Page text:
You learn something new every day. Before reading this opinion, I didn't know the story about O.J. Simpson's house, or that O.J. took out a loan from Hawthorne to cover his litigation costs, that O.J. defaulted on the loan (what a shock!), that a variety of possible buyers emerged (including a leading candidate who was going to use a loan from Hawthorne to buy the house) at the trustee sale, that Hawthorne decided to itself bid against these buyers at the sale (and won!), and that it subsequently sold the house for a neat $1.2 million profit. At least that was its profit before the slew of subsequent lawsuits, of course, including this insurance coverage dispute.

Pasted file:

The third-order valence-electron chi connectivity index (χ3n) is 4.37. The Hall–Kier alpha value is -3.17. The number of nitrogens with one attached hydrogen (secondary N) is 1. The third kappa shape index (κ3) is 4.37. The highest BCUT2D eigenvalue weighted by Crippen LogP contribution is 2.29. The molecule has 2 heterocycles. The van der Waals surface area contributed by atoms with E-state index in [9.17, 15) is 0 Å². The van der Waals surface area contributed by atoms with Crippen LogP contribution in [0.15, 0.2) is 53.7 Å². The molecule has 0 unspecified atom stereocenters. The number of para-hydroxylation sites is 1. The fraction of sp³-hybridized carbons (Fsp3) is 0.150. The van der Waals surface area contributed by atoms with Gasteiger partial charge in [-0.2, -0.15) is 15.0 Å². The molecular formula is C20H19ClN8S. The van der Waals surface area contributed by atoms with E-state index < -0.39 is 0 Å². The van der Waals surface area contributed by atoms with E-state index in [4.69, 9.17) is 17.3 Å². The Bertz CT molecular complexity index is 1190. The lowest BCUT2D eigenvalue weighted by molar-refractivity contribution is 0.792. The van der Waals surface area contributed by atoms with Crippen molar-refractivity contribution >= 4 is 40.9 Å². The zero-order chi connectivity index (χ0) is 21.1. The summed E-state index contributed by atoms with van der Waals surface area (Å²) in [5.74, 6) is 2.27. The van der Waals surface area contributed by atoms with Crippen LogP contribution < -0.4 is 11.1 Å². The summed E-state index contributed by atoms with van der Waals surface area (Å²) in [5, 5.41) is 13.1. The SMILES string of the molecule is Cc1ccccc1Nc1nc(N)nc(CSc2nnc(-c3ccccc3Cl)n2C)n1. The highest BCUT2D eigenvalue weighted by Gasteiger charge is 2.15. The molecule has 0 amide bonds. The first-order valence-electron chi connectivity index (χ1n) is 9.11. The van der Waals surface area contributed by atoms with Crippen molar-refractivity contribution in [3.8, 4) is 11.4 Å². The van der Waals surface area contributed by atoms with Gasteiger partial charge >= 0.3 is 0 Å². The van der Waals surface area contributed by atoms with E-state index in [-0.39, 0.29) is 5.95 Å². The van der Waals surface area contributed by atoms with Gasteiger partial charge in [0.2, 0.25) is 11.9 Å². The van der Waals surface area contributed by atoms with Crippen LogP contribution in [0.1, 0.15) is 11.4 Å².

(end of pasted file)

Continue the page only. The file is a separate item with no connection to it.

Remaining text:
If you're interested in the story beyond my one-sentence description of it, read the first three pages of Judge Berzon's opinion. Pretty brief. Whereas, if you're keenly interested in the fascinating issues surrounding precisely how federal Burford absention principles interact with the McCarran-Ferguson Act as applied to particular insolvent insurers, as well as other equally enthralling issues, read the subsequent 34 pages as well.